Will unsworn declarations invade probate practice?
Wednesday, August 24, 2011
Glenn Karisch in 2011 legislation

(This is one of a series of posts about 2011 legislation.)

Because of HB 3674, which flew under the radar in 2011, arguably it is no longer necessary to have a notary in most cases were a sworn statement or affidavit is made.  The statute amends Section 132.001 of the Civil Practice and Remedies Code – which previously only dealt with unsworn statements by inmates – to provide that an “unsworn declaration may be used in lieu of a written sworn declaration, verification, certification, oath, or affidavit required by statute or required by a rule, order, or requirement adopted by law.”  The unsworn declaration must be in writing and subscribed by the person making the declaration as true under penalty of perjury.  A specifc form of non-notarized jurat must be used.  There are exceptions for an oath of office or an oath required to be taken before a specified official other than a notary public. The bill becomes effective September 1, 2011, and applies to unsworn declarations made on or after that date.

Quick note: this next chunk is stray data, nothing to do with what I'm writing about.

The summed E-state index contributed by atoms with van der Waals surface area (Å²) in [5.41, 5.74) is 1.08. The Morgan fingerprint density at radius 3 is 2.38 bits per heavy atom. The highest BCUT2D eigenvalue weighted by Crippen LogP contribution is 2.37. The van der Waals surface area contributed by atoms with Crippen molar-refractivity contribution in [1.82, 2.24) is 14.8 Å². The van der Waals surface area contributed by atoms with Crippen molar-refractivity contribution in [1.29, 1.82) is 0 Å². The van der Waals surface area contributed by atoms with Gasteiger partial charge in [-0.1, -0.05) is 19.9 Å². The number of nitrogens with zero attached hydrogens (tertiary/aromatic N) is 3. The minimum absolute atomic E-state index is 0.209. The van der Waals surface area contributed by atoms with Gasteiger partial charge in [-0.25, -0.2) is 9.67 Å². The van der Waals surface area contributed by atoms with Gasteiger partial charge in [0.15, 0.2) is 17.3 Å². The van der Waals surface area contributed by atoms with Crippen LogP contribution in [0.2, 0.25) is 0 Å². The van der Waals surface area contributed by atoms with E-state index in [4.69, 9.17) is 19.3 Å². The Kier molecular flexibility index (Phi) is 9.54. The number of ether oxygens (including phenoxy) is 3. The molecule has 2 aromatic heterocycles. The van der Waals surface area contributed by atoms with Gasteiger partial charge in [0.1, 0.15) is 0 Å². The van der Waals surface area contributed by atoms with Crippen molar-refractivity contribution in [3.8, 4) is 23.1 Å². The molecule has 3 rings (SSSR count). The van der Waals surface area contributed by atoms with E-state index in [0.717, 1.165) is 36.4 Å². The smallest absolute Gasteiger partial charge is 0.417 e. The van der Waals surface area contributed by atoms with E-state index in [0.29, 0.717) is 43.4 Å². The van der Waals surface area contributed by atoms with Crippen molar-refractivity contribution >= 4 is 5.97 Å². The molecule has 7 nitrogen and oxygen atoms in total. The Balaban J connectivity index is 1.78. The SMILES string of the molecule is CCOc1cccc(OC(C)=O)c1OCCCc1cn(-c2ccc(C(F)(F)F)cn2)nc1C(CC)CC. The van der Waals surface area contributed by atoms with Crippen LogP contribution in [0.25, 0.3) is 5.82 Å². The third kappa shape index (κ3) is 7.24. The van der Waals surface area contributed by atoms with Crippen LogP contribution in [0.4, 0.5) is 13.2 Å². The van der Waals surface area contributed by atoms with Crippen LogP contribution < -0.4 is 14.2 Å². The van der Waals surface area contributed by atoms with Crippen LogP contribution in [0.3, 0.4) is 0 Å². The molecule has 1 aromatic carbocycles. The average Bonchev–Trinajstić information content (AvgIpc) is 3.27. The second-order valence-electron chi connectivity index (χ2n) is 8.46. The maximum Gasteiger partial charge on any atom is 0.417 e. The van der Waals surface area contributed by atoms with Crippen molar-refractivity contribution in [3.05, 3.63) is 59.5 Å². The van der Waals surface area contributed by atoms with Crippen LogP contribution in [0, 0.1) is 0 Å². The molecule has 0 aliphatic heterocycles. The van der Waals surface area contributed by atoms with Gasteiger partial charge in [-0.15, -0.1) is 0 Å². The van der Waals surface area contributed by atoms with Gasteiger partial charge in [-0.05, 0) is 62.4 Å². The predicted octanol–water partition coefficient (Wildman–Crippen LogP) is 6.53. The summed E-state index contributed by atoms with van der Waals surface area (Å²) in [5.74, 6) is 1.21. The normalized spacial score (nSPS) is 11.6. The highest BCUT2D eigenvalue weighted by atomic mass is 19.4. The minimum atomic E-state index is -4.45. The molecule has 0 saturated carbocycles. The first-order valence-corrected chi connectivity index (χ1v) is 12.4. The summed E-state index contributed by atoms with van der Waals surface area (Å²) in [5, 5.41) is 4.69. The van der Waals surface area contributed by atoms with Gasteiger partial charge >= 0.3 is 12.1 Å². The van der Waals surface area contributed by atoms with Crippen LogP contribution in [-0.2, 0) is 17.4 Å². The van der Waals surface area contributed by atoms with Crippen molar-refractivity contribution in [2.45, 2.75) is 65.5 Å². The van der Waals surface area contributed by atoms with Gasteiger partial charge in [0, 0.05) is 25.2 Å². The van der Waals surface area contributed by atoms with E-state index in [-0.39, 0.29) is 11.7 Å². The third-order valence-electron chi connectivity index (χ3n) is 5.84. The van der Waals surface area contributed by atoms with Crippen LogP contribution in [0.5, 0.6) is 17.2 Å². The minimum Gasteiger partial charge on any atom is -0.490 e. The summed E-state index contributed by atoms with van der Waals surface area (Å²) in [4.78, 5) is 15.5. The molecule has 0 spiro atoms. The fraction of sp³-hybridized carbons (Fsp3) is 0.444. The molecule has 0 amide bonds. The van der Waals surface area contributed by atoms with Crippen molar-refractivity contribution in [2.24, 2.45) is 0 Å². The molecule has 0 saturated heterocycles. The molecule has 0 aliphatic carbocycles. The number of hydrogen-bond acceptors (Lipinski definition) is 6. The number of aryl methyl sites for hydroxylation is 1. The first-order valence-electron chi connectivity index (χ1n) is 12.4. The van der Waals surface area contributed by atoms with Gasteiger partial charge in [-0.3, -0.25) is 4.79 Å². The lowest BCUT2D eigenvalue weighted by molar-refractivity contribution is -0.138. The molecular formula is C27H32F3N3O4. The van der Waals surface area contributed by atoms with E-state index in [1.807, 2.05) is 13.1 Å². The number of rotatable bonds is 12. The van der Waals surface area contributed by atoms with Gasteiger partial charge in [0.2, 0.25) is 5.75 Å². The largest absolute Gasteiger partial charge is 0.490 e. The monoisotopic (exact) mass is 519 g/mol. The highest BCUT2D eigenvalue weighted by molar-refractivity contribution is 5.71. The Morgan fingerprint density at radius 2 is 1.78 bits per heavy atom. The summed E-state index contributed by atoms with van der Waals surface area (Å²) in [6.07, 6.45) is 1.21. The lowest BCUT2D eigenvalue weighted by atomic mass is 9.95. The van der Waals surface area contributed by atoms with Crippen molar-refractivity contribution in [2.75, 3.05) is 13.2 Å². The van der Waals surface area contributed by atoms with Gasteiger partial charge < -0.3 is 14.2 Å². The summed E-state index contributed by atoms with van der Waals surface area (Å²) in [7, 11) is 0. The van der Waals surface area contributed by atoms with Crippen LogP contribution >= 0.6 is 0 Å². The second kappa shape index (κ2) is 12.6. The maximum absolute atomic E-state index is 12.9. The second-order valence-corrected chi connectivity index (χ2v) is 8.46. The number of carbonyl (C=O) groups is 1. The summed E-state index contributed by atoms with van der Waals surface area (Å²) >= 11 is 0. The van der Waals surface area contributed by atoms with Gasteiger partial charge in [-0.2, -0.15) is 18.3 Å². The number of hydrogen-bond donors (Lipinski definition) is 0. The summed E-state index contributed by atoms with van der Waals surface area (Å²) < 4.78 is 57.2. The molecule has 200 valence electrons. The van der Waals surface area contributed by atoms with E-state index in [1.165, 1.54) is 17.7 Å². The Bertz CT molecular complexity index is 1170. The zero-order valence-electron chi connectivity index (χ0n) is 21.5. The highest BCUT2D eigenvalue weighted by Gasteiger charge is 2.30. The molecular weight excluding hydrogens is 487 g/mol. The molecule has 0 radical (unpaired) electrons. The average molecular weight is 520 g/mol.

Is a will containing an unsworn declaration self-proved as required by Section 59 of the Probate Code?  Probably not.  For one thing, the testator and each witness would have to make an unsworn declaration, not just the testator.  For another, a court is likely to find that the use of an unsworn declaration is not “in form and contents substantially” as required by Section 59.  Also, since the consequences of a court’s refusal to accept an unsworn declaration on a will is that it is not self-proved (rather than that it is not entitled to probate), it is hard to imagine anyone appealing a decision of a court refusing to accept it.

Sworn statements are permitted or required at least 70 times in the decedents’ estates portion of the Probate Code.  (The author grew tired of counting before getting to guardianships.)  With some of these statutes, it may be appropriate to permit someone to make an unsworn declaration under penalty of perjury rather than a notarized statement.  In others, it clearly is a bad idea.

Time will tell if probate judges will permit the use of these declarations.  In the meantime, the simple, worry-free answer for a probate practitioner is to use notarized sworn statements and affidavits.

Article originally appeared on Texas Probate (http://texasprobate.com/).
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